Odorous emissions from pot operations sought for air regulation by Metro Vancouver

Do you know where the strong odour of pot comes from?



Do you know where the strong odour of pot comes from?

It’s from the volatile organic compounds or VOC released by the plant, explains a discussion paper prepared by staff of the Metro Vancouver Regional District.

The paper was written as part of a proposed move to regulate air emissions from weed operations, mainly cultivation and processing.

Going back to pot, a single plant gives off 57 grams of VOC per kilogram mass each year, according to the paper.

That’s about 50 times greater than what a tomato plant produces at 1.5 grams.

It’s also five times more than the excretion of a Douglas Fir used as Christmas trees at 11 grams.

Julie Saxton is an air quality planner with Metro Vancouver, and she is asking the regional district government’s approval for staff to hold public consultations on the regulation of air emissions from pot operations.

“The VOC emissions from cannabis production can be odorous,” Saxton wrote in her report. “Metro Vancouver and member municipalities have received complaints about odorous emissions from cannabis production.”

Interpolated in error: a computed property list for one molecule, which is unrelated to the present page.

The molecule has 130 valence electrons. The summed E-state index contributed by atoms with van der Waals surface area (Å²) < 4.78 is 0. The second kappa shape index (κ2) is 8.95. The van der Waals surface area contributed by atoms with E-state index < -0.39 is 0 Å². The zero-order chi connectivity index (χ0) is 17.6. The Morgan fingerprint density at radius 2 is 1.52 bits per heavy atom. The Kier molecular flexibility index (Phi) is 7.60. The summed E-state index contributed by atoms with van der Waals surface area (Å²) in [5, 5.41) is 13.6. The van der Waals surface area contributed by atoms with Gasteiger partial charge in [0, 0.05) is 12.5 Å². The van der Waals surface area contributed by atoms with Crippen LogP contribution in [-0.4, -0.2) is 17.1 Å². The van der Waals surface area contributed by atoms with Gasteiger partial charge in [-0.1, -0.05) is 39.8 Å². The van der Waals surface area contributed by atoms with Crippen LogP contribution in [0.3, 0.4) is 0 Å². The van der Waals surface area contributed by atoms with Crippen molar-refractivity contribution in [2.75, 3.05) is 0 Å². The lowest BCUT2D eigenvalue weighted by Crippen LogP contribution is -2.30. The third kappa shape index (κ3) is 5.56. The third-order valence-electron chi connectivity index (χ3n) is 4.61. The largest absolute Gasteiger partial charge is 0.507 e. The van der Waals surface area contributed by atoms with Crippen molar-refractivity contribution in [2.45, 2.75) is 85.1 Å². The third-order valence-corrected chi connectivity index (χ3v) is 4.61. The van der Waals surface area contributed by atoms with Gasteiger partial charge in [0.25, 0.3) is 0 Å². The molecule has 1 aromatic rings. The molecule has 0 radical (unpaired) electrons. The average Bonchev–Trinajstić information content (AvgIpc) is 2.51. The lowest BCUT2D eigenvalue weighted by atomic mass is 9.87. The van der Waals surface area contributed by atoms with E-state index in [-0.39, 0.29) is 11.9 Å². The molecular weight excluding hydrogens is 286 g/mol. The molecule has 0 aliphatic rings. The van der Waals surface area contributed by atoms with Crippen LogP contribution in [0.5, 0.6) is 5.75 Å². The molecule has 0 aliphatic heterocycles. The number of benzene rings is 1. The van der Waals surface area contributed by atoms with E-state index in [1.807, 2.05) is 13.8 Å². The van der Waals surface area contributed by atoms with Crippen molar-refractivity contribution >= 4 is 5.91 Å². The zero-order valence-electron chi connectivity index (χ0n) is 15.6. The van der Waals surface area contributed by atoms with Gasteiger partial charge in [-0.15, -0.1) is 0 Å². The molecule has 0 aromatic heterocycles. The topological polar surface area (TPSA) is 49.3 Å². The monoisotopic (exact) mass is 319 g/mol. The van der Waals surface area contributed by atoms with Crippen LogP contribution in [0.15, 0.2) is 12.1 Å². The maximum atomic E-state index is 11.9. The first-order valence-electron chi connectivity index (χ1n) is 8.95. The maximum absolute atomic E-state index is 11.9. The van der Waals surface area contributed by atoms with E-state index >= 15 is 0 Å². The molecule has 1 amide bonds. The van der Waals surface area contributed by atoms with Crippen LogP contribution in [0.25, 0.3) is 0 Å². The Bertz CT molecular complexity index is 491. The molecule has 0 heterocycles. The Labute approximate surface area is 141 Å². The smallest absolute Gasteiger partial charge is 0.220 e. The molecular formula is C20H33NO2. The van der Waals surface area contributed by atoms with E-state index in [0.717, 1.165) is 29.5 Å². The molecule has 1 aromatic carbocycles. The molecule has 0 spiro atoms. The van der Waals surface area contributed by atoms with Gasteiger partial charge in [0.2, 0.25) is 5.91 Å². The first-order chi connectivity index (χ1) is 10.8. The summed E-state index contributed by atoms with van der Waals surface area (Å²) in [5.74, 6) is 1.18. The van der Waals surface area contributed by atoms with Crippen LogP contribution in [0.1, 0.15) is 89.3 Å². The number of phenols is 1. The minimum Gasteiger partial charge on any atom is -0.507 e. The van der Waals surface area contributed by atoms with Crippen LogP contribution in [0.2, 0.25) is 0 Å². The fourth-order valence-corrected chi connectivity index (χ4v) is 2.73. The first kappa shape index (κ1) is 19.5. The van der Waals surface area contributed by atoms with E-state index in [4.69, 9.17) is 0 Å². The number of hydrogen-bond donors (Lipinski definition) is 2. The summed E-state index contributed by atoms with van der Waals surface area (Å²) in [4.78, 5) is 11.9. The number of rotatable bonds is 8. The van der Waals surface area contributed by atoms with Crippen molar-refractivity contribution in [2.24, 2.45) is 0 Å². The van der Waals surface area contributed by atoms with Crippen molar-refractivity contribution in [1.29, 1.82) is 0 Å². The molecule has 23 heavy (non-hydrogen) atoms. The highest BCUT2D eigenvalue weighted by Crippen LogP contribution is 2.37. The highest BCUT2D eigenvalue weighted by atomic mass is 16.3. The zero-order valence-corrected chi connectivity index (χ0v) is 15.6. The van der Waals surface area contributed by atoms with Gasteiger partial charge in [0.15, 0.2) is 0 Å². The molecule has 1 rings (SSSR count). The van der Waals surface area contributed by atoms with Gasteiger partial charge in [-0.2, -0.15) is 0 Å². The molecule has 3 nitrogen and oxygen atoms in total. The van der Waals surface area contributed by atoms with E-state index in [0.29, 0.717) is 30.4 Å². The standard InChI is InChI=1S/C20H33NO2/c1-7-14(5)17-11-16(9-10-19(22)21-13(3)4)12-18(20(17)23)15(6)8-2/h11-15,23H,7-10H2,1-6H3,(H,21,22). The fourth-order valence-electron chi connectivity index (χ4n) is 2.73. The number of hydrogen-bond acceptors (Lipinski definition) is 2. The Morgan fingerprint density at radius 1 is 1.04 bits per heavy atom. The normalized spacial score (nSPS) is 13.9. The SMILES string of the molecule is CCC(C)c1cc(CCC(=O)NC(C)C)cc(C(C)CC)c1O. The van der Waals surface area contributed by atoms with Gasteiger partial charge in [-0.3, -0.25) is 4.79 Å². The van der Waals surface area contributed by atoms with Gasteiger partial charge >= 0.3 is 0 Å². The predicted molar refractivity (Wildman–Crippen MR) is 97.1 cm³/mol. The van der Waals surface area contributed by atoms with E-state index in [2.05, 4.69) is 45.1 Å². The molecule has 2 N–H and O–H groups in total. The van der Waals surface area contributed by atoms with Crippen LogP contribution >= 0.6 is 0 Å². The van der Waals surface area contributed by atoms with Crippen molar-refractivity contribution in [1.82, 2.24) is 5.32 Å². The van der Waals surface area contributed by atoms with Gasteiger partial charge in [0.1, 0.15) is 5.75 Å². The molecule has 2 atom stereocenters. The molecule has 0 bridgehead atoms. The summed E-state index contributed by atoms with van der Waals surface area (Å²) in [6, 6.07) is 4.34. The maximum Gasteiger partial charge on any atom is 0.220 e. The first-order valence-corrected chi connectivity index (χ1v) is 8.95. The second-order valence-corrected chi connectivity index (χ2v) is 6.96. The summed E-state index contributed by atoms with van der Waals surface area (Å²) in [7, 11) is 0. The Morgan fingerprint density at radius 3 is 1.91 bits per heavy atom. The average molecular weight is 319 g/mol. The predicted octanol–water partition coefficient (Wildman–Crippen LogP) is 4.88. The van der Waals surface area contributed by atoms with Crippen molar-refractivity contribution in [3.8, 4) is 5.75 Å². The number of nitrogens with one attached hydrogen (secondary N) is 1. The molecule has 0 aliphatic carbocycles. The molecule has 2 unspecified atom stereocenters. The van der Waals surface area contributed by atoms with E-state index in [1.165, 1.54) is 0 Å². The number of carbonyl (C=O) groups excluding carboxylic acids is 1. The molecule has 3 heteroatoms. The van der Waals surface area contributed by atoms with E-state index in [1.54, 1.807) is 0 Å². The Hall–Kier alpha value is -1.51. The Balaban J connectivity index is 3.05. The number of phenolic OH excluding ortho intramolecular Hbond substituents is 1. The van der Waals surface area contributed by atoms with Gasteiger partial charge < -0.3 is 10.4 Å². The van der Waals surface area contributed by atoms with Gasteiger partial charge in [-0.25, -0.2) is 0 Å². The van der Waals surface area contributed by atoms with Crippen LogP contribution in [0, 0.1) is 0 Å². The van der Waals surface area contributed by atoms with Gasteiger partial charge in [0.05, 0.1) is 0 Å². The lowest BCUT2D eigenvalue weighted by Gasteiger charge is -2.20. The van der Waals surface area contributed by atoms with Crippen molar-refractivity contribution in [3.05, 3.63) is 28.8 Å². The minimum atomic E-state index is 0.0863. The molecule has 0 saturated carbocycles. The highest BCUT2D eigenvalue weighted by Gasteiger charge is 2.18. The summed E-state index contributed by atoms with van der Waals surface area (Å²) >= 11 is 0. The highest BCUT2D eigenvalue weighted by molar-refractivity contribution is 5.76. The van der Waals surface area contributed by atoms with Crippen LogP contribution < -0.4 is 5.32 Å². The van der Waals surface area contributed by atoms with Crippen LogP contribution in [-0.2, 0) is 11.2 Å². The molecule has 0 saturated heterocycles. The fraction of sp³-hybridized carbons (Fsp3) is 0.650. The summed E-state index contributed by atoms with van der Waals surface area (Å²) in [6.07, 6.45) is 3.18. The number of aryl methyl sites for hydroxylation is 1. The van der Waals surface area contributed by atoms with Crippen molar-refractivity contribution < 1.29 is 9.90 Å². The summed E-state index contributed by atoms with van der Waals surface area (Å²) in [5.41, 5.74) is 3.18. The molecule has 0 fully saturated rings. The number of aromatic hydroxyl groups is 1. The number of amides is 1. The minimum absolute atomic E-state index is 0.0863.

Saxton’s report is included in the agenda Friday (March 15) of Metro Vancouver’s climate action committee.

According to the air quality planner, many weed production facilities are “operating in greenhouses formerly used for the production of food crops, which do not have adequate controls designed for emissions from cannabis production and processing”.

“The proposed regulation seeks to authorize controlled emissions from operations conducting indoor cultivation, outdoor cultivation, cultivation by several individuals in cooperatives, cannabis processing operations such as drying and harvesting of cannabis plant material, extraction of oils, and manufacturing of derived products,” Saxton wrote.

She added that the “priority is on controlling discharges during periods of high VOC emissions from cannabis production and processing, which occur during plant flowering, harvesting, drying and curing, and potentially during packaging or handling of products”.

Metro Vancouver is responsible for managing and regulating air quality in the Lower Mainland.

According to the discussion paper, the proposed regulation could require a “comprehensive odour and VOC emission management plan” that will be “certified by an appropriately qualified professional”, and approved by Metro Vancouver.

The plan would be required to include, among others, an “odour mitigation system”.

Saxton wrote in the report that the public consultation can be held between April and May this year.

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